While Jason Barnett and Doug Walker, the founders and masterminds behind local power pop band Chess Club, would have you believe that they’re not encompassed in the Memphis music scene. But having your debut full-length record, entitled A Generation of Pleasure Seekers, produced by Jeff Powell (known for his work with Primal Scream, Afghan Whigs, Big Star, Bob Dylan, and Alvin Youngblood Heart), with guest performances by local heavy hitters Susan Marshall (Memphis Rhythm Band) and rapper Free Sol, doesn’t exactly qualify them as outsiders. One could call them lucky, maybe, but certainly a band with more than a few admirers. Many of those admirers will gather Saturday night when they host a CD release show at Neil’s on Madison, a venue they claim is one of the best sounding rooms in the city.
Walker, who plays piano and keys for the group, moved to Memphis in 1991 from Columbia, MO to follow his dream of learning to play the blues.
“I moved down here with a romantic idea that didn’t pan out,” says Walker. “I quickly realized that a white boy from the Midwest ain’t gonna make it.”
After playing in a number of bands, some semi-successful, others not so much (Walker spent some time living on a bus in NYC playing with a group called Junk), he met Barnett through a former girlfriend. They sat at a party one night and discussed their musical ambitions. After talking about playing together for over a year, Barnett pushed things into action towards the end of 2003 when he drunkenly called up Walker and invited him over to jam.
“The fist night we were like, ‘wow this is really cool’” says Walker. “The songs are certainly influenced by our previous bands; they’re what happen when hard core punk and industrial guys try to write pop.”
After playing a plethora of local gigs and releasing three EP’s, the group, who has had no less than 11 people come and go as their rhythm section, finally settled on drummer Dave Wells and bassist Jason Hatcher.
“We were kind of cracking the whip and not really letting people in,” admits Barnett.
Their big break came when they caught the ear of Cameron Mann of Young Avenue Sound.
“I’d actually been keeping up with them for the last two years and came across their old EP about a year and a half ago. I was struck by two things: Jason’s vocals, very falsetto and unique delivery and second, Doug’s gigantic keyboard set-up and his choice of old-school analog synth sounds,” says Mann. “I decided that I wanted to get them in the studio to do something.”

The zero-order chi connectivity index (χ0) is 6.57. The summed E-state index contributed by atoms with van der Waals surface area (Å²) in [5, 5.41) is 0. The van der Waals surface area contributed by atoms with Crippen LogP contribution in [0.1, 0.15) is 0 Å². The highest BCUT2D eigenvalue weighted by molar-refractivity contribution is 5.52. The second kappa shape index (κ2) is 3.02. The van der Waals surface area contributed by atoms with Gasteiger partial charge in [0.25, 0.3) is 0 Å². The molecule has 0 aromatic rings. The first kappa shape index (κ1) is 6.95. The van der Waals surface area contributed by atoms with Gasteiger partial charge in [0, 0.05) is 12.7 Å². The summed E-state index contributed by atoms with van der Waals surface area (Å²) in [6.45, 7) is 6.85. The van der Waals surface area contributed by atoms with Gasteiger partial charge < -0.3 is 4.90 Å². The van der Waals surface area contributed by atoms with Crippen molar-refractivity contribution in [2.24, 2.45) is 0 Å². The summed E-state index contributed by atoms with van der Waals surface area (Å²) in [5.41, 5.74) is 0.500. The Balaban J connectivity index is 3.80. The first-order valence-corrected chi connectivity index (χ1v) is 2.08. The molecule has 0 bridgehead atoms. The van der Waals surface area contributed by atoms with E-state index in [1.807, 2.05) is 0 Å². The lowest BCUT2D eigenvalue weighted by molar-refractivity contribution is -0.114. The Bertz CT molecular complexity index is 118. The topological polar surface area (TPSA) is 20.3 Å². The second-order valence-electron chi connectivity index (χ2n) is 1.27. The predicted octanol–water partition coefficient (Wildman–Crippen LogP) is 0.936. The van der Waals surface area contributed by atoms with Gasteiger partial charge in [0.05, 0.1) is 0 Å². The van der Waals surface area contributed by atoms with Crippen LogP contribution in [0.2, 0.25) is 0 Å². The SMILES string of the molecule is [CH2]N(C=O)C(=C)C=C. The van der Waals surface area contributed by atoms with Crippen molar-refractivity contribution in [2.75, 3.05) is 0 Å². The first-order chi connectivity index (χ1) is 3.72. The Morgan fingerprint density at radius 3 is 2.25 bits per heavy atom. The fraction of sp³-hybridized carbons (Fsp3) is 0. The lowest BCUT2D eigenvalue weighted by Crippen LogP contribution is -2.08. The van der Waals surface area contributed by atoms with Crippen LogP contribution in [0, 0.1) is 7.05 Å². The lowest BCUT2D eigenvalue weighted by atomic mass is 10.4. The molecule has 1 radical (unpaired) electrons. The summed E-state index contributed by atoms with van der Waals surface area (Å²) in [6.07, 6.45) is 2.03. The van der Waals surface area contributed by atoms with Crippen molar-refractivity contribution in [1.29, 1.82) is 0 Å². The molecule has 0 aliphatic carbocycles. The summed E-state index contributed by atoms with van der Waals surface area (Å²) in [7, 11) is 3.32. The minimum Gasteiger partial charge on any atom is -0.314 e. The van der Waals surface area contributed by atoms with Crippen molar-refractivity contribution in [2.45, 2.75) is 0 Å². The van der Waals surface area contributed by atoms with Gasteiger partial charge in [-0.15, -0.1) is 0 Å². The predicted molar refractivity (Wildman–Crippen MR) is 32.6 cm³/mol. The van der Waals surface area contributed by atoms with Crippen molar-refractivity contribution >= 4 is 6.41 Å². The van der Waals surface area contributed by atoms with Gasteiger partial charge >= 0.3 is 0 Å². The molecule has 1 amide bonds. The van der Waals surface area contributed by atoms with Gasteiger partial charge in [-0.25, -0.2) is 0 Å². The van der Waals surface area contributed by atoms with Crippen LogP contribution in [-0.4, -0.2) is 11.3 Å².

“We talked for about a year with them, and they connected us with Jeff Powell, and we looked at it as a co-op opportunity,” explains Barnett. “It was a combination of them hooking us up and us bringing our friends in; it’s just that our friends are all top-notch musicians.”
Mann inked a production deal with them for Young Avenue Records, and a plethora of locals were as called in, including Free Sol, accordion player Rick Steff (Cat Power, Lucero) and Billy Swan’s daughter Planet Swan. Marshall, who is the wife of Powell, acted as den mother during the two weeks of recording and also shows up on two songs, Boy on a Bicycle and Leche Marron. But it was working with Powell that seems to have made the biggest impact on the album.
“Jeff coaxed out the best performances, he did a really good job of making us feel at ease,” says Barnett. “We all have our shortcomings as musicians or writers or people, and he was really good at getting a good performance without making an issue out of those things.”
“What came out in the end was something that everyone involved is very proud of,” says Mann. “It is a diverse record that showcases the band’s range and treads the line between pop and indie rock. In fact, the band describes their sound as “pop noir.”